• Hi Andrea, Thanks for the note and for stopping by! Alrighty. Let me preface this (and make my lawyers happy) by saying I'm not a nutritionist, doctor, or trained chef, so this is my best guess, based on my experience. Take it for what it's worth and drink at your own risk. That said, your liquor sounds really, really good! I consorted with my buddy, cocktail blogger Chris Stanley at An Exercise in Hospitality, and he basically agreed with what I was thinking: Because you made it with 80-proof vodka, your liqueur should be fine. But, read on. A few questions. Did you wash your fruit and sterilize all your implements when you made it? If you didn't, there's a chance you might have introduced something unsavory into your liqueur. Was the fruit (etc.) completely covered in vodka? If it was, you should be OK. Do you see anything funky going on in the jar? i.e. Is there anything new going on in there--mold, black spots, any other signs of microbial activity, etc.? If you see anything fishy like that at all, toss it. Does it smell like it's gone off? If it does, toss it. As for how to store it, I would fish all the solids out with a slotted spoon and toss them. After 6 months, they'll have given up all their flavor to the booze. Then strain the liquor through cheese cloth or something similar and bottle it in a sterilized jar. It should keep just fine in a cool, dark place almost indefinitely. You could also keep it in the fridge. If you have any doubts at all, throw it out and start again. Better to waste some ingredients than to get sick. Hope this info helps. Let me know how it goes! +Jessie
  3. Hi great site thanx for the info- I know more now than i did before. I'm wondering if you have any information or experience infusing brandy with chai tea. I'm thinking I'll just pour some high quality loose chai in my mid level brandy and sample every few days (grins) for taste. Do you think I need to heat it or warm it to infuse? I'm also doing a cucumber gin. I just put some long slivers of cucumber after I de-seeded them in Plymouth gin bottle, after drinking a bit -grins) so they would fit. Its in the freezer where I keep my gin anyways. Gonna taste every few days etc. I plan on taking the cucumber slivers out after a few days to a week before they disolve in the gin I dont have any experience with infusing...yet. any comments or suggestions are appreciated. R
  4. I just made a batch of white rum with raspberries, blackberries, ginger and lime as a thank-you-for-letting-me-use-your-place-while-you-were-out-of-town gift. It was so pretty that I left it on the kitchen table, where it will sit for 10 days until my friend returns. Is there any problem with it being left in the light? Have I compromised the flavor or safety? It will not be in direct sun, just normal room daylight. Thanks!
  5. [...] Infuse Your Booze Making Fruit Flavored Liquors The Hungry Mouse Posted by root 3 hours ago (http://www.thehungrymouse.com) Infusing brandy with chai tea i 39 m thinking i 39 ll just pour some high quality loose chai add your comment below or trackback from your own site powered by wordpress log in entries rss comments rss arthemia premium Discuss  |  Bury |  News | Infuse Your Booze Making Fruit Flavored Liquors The Hungry Mouse [...]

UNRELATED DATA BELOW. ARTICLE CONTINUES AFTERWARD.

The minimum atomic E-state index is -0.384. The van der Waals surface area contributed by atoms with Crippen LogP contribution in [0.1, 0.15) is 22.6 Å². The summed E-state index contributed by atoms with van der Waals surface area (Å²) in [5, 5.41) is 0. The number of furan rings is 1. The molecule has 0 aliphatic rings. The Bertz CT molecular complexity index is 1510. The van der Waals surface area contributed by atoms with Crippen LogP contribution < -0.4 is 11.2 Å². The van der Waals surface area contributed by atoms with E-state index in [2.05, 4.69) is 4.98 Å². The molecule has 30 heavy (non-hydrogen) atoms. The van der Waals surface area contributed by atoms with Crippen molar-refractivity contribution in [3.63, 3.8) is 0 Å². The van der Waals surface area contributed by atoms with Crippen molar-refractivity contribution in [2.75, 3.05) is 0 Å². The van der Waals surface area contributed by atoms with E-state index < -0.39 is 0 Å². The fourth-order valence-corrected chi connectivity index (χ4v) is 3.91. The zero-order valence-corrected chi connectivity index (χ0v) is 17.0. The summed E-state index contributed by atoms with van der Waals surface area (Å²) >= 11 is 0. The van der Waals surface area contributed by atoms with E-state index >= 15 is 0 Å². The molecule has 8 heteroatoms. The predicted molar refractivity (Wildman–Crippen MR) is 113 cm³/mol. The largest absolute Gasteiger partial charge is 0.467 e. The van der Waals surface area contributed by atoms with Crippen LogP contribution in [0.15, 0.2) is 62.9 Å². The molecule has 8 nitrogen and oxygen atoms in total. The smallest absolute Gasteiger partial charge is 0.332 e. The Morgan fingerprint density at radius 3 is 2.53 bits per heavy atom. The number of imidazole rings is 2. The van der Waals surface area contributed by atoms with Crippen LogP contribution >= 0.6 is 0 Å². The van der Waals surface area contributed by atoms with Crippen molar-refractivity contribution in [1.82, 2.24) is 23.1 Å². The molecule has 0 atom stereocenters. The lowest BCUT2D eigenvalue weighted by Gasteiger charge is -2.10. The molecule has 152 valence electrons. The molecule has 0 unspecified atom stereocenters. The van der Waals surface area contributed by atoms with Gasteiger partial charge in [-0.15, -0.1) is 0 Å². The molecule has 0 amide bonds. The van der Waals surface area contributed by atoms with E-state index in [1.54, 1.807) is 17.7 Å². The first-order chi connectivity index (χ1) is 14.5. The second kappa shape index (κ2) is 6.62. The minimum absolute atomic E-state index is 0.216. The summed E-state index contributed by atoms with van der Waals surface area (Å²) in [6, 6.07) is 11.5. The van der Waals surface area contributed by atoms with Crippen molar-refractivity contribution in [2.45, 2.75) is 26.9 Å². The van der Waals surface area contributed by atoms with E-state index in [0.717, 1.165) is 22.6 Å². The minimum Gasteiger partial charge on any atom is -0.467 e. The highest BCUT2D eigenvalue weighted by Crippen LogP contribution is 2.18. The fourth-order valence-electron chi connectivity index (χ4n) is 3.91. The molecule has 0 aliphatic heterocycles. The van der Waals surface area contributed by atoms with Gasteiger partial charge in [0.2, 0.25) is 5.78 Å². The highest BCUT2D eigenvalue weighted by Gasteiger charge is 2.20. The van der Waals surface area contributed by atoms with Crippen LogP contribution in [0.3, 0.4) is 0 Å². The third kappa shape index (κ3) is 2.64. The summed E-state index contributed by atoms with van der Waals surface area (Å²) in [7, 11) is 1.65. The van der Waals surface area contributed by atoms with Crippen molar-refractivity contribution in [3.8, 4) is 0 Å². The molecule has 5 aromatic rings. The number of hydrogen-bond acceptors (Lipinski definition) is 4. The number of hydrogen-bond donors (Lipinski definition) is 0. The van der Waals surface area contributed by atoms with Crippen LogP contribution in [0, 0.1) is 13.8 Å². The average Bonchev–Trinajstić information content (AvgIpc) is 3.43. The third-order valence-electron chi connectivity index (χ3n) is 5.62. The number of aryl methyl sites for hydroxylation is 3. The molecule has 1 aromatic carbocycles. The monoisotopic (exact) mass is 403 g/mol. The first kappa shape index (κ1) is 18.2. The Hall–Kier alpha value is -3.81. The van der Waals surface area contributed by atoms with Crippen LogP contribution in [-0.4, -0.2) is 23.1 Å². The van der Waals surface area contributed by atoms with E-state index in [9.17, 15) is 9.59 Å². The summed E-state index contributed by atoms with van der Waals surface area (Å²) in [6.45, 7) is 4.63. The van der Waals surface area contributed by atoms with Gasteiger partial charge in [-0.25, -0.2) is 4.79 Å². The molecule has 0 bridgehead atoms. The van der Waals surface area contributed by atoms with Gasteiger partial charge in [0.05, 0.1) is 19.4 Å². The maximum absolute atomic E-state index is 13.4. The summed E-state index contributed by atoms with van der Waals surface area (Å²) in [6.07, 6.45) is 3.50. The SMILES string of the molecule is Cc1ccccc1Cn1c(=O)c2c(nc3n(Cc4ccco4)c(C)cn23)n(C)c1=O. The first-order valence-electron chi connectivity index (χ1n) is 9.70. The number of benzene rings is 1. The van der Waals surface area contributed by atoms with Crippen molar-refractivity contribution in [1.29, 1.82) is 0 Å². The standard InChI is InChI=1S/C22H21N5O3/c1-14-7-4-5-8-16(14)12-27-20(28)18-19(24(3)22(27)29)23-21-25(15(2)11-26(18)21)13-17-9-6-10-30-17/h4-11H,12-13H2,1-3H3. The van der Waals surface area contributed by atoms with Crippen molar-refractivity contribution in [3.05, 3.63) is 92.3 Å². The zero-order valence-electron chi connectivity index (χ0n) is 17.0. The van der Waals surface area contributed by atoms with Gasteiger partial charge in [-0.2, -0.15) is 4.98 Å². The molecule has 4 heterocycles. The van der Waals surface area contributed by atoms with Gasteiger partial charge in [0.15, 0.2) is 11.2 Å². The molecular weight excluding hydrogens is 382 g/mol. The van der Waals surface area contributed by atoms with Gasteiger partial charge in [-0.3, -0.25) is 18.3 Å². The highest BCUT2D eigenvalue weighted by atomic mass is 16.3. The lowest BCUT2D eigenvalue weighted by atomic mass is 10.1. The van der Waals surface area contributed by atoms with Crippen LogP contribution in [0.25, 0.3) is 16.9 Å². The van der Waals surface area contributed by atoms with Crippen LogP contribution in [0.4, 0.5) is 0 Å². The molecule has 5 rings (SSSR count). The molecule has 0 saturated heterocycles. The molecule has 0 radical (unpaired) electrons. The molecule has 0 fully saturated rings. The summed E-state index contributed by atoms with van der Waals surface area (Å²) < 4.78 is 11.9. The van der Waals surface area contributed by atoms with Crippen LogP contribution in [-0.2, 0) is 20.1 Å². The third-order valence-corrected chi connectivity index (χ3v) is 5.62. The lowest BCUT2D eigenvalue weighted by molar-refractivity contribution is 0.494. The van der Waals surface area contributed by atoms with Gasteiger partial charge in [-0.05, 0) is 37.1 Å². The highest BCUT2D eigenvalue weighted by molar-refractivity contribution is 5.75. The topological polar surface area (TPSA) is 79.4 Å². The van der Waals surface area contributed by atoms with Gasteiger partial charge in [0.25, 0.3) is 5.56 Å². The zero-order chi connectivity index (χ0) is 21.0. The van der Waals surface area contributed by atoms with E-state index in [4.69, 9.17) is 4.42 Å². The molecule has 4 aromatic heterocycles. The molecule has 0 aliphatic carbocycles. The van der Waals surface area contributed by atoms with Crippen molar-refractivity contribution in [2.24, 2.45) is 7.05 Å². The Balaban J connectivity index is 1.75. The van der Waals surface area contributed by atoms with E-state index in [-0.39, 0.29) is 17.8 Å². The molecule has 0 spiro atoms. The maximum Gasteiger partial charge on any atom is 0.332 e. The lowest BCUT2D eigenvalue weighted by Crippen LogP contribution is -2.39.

6. Hey there, great advice, though I have a question: Is there anyway to infuse a spirit (specially vodka) but without changing the color of it... I'd like to have a clear, see-through vodka, like the ones you boy already prepared (i.e. Absolut Kurant, SKYY Melon, etc.) Thanks in advance, MIKE :-)
  7. Hi, I went to a place in PA that serve a drink that was delicious. The bartender said it was tequilla, pinneapple and sugar put in a 5 gallon jug and aged for one month. I wanted to put together a couple quart size one for my friends for christmas, but I'm not sure how much sugar to add. I am asuming that I would fill the jar half way with pineapple chunks and a few slices of lemon and lime (to give it a margarita twist) and then fill the rest with tequilla. . .just don't know how much sugar. I want to take the harshness of the tequilla down a couple notched, but I don't want anything too sugary sweet. Any thoughts??? Thanks
    • Ya know, unless you have an exact recipe, here's what I'd do. Make the infusion without any sugar, then make a few bottles of simple syrup for your friends. That way, they can make the liquor as sweet (or not) as they'd like. I have a good recipe here: http://www.thehungrymouse.com/home/2009/01/13/basic-cooking-how-to-make-simple-syrup/ Alternately, you could infuse the liquor without sugar, then when you strain it, add simple syrup to it slowly (once you put it in, you can't get it out), and taste as you go until you're happy. You could package the liquor and simple syrup up with a couple of glasses and a cocktail shaker, and you'd have a fabulous present. What do you think? Cheers! +Jessie
  8. When you infuse rum with different kinds of fruit and strain them and bottle them. As long as you dont open them, how long will they stay good? Also, at what percent does the alcohol content need to be in order to make the rum stay preserved longer?
  9. Hi! We have been making infused booze for a long time but just had one blow it's top. We have been checking to see if it is still safe to drink and we think so but......It is blackberry, raspberry with 100 proof vodka in a 2 quart jar...been turning it every day for at least a month...smelled kind of sour but we poured what leaked out into the bowl it sits in, back into the jar and going to give it a go.
    • Dave how did that bottle turn out? We made 4 bottles of blackberry liqueur at the same time and 1 blew the lid. It also has a different taste-more like a very dry rd wine. Not sure if we should throw that one out. The others are very good...like pure sweetness of the berries. We added sugar from the start but next time will just add simple syrup at the end. Fun process!
  10. This design is wicked! You definitely know how to keep a reader entertained. Between your wit and your videos, I was almost moved to start my own blog (well, almost...HaHa!) Excellent job. I really enjoyed what you had to say, and more than that, how you presented it. Too cool!